Castrol’s Syntec Shows What Dreams Are Made Of

NEW YORK In one of Castrol’s two new ads for its Syntec motor oil, created by WPP’s Ogilvy & Mather and unveiled today, two racecar drivers are preparing to face off against each other. It seems like a bitter contest as the drivers trade dirty looks and mouth the words “Loser” and “You’re going down” at each other while a woman in black with long, flowing hair prepares to raise the flag, signaling the start of the race.

Just as the woman waves the flag in the 30-second spot, a quick edit shifts the scene to an all-white laboratory as a man with a clipboard raps his pen on the driver’s side window. “Bob,” he says, startling the sleeping test driver. “What are the readings on that other car?”

The bewildered tester, in a white car running on a treadmill, glances over at the woman in the dream—who has her long hair tied back and is casting a disdainful glare in his direction—and then looks to his right at the other white car that is overheating.

The camera pulls back and a voiceover indicates that the dreamer was lulled to slumber by the relaxing ride provided by Castrol’s Syntec. The mock-serious voiceover intones, “A recent test put cars through a punishing comparison involving extreme heat and stress beyond anything that a car would ever face.” The lab then descends into chaos, as the car that used “conventional SW-30 motor oil” seems on the verge of exploding.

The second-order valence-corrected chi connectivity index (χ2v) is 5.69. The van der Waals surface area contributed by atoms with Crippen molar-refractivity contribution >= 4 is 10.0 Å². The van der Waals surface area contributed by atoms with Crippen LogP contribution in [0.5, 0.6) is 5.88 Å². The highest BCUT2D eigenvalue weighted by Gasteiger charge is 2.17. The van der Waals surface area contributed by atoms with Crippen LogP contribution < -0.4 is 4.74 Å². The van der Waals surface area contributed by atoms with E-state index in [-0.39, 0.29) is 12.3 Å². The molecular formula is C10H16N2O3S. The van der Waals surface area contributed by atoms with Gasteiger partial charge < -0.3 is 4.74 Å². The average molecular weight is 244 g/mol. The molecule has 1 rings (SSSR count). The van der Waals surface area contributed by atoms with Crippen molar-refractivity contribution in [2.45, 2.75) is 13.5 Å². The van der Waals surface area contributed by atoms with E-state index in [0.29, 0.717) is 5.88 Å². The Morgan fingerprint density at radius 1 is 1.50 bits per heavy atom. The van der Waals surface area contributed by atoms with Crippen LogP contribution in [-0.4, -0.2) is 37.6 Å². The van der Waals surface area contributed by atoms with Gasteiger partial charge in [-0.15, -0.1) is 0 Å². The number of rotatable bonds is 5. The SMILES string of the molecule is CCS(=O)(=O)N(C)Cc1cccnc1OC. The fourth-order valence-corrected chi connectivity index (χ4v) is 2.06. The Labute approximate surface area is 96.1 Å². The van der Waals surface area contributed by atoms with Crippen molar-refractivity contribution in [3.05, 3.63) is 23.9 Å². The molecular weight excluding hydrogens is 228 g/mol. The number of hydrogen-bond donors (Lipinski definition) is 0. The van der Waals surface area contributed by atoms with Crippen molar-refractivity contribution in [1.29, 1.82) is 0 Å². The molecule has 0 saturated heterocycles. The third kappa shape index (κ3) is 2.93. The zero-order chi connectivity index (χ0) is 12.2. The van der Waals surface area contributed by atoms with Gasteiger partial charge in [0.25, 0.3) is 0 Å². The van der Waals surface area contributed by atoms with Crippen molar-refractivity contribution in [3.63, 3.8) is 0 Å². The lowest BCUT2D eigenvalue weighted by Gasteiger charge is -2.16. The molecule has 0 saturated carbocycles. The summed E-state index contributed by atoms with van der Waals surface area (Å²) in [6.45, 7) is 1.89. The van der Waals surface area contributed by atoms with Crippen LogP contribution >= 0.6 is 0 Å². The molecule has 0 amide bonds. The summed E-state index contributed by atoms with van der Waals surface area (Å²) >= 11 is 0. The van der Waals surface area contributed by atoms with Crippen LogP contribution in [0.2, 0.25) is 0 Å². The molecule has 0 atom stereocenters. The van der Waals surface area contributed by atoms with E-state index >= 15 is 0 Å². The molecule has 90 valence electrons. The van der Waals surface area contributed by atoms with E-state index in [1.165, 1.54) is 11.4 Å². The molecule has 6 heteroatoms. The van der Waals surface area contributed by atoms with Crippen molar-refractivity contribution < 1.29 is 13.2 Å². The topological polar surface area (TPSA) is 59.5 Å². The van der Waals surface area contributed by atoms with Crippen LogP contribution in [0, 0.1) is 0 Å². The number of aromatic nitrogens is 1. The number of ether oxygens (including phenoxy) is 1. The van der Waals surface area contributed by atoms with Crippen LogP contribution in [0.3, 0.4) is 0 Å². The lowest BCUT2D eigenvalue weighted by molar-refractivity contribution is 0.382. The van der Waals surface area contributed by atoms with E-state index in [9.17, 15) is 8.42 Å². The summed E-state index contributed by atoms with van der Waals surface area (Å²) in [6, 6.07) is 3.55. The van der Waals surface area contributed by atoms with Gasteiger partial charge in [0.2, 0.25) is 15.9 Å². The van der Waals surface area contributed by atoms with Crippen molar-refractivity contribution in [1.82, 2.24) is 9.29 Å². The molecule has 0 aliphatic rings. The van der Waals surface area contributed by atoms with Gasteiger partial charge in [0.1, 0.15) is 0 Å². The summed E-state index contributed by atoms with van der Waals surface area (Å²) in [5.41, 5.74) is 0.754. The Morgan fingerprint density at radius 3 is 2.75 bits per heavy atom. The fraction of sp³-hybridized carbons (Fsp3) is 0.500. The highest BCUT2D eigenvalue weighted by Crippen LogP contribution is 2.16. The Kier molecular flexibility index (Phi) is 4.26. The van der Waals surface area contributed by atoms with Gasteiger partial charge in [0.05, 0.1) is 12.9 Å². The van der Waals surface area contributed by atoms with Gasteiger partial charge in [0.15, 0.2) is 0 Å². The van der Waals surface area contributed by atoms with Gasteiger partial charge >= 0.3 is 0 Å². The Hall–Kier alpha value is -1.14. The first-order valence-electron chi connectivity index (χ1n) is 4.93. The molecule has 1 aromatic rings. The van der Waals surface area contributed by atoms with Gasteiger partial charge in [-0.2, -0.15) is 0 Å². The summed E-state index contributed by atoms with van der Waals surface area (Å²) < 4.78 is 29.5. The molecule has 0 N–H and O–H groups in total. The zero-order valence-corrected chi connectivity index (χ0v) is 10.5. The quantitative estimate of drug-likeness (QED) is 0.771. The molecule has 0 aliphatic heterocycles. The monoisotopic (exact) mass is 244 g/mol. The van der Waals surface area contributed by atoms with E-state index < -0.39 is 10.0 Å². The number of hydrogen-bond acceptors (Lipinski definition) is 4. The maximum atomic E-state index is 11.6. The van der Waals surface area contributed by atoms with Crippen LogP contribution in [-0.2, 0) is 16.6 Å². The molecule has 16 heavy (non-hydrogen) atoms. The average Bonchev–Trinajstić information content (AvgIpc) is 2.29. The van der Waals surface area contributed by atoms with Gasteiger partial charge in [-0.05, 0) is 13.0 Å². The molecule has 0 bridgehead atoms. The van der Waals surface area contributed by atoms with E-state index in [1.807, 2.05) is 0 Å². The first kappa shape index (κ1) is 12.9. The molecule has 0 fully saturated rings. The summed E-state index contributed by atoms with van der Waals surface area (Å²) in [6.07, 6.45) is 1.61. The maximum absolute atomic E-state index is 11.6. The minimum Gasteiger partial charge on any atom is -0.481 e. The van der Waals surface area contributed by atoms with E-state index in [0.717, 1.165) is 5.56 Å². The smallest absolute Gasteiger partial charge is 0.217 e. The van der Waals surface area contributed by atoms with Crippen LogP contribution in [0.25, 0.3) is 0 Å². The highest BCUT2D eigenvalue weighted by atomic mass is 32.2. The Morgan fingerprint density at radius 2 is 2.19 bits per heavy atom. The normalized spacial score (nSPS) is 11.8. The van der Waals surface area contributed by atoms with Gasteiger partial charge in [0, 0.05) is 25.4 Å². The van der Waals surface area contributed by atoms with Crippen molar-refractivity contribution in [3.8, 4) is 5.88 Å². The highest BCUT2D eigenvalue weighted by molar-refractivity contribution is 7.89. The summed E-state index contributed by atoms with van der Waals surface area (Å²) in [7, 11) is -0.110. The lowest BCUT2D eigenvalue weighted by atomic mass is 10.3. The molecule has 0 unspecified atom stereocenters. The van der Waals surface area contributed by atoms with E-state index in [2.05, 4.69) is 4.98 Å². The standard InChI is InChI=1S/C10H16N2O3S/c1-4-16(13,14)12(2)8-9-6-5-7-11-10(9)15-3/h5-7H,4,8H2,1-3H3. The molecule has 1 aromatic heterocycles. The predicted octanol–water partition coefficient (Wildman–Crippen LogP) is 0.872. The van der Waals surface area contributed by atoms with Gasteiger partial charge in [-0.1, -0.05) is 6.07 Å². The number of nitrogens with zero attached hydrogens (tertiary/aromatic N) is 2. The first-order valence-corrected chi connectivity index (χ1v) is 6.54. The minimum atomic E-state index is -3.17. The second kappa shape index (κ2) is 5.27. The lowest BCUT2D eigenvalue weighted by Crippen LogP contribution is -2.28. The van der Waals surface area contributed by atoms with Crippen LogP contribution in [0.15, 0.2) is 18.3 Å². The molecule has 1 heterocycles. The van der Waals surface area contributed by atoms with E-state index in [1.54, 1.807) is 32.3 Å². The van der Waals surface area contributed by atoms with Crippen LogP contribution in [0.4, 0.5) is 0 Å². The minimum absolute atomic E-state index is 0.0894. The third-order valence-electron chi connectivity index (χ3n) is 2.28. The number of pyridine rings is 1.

The ad ends with the tagline, “Castrol’s Syntec. Everything else is just motor oil.”

A second 15-second spot skips the dream and goes straight to the chaotic lab.

This was Castrol’s first TV campaign for Syntec since 1992, a Castrol representative said. Bruce Lee was creative director on both spots by the New York shop.

Taking the dream theme into reality, the Chicago office of OgilvyOne, the agency’s public relations arm, is also unveiling a promotion for the brand next week. On Wednesday, anyone riding in a New York taxi will have a chance to find the Castrol Syntec Key, which enters the bearer into a drawing for $27,000. The driver of the cab in which the key chain is found will receive an $8,000 tip. Passengers should look for the key in the seat cushions or under the floor mats.